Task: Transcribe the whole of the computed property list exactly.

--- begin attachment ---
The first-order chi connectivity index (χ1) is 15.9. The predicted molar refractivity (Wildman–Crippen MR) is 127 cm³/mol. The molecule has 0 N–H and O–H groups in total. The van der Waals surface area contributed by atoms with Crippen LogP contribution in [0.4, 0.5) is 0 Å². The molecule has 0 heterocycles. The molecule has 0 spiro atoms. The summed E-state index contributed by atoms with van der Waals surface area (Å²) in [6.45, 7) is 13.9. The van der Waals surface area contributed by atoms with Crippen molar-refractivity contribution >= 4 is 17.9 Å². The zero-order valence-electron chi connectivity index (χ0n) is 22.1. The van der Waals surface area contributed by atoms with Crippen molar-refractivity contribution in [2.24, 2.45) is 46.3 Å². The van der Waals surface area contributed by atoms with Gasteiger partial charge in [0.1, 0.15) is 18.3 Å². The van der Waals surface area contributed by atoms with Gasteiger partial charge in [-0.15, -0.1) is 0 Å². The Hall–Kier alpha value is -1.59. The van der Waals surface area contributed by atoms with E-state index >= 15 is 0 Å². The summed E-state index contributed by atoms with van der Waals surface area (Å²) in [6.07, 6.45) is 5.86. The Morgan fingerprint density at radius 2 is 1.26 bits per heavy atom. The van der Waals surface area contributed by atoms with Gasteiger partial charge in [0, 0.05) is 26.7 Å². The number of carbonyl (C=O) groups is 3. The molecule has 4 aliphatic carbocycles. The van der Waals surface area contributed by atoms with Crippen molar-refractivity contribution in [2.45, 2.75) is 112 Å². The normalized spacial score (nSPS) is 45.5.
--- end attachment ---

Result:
The first-order chi connectivity index (χ1) is 15.9. The predicted molar refractivity (Wildman–Crippen MR) is 127 cm³/mol. The molecule has 0 N–H and O–H groups in total. The van der Waals surface area contributed by atoms with Crippen LogP contribution in [0.4, 0.5) is 0 Å². The molecule has 0 heterocycles. The molecule has 0 spiro atoms. The summed E-state index contributed by atoms with van der Waals surface area (Å²) in [6.45, 7) is 13.9. The van der Waals surface area contributed by atoms with Crippen molar-refractivity contribution >= 4 is 17.9 Å². The zero-order valence-electron chi connectivity index (χ0n) is 22.1. The van der Waals surface area contributed by atoms with Crippen molar-refractivity contribution in [2.24, 2.45) is 46.3 Å². The van der Waals surface area contributed by atoms with Gasteiger partial charge in [0.1, 0.15) is 18.3 Å². The van der Waals surface area contributed by atoms with Gasteiger partial charge in [-0.15, -0.1) is 0 Å². The Hall–Kier alpha value is -1.59. The van der Waals surface area contributed by atoms with E-state index >= 15 is 0 Å². The summed E-state index contributed by atoms with van der Waals surface area (Å²) in [6.07, 6.45) is 5.86. The Morgan fingerprint density at radius 2 is 1.26 bits per heavy atom. The van der Waals surface area contributed by atoms with Gasteiger partial charge in [0, 0.05) is 26.7 Å². The number of carbonyl (C=O) groups is 3. The molecule has 4 aliphatic carbocycles. The van der Waals surface area contributed by atoms with Crippen molar-refractivity contribution in [2.45, 2.75) is 112 Å². The normalized spacial score (nSPS) is 45.5.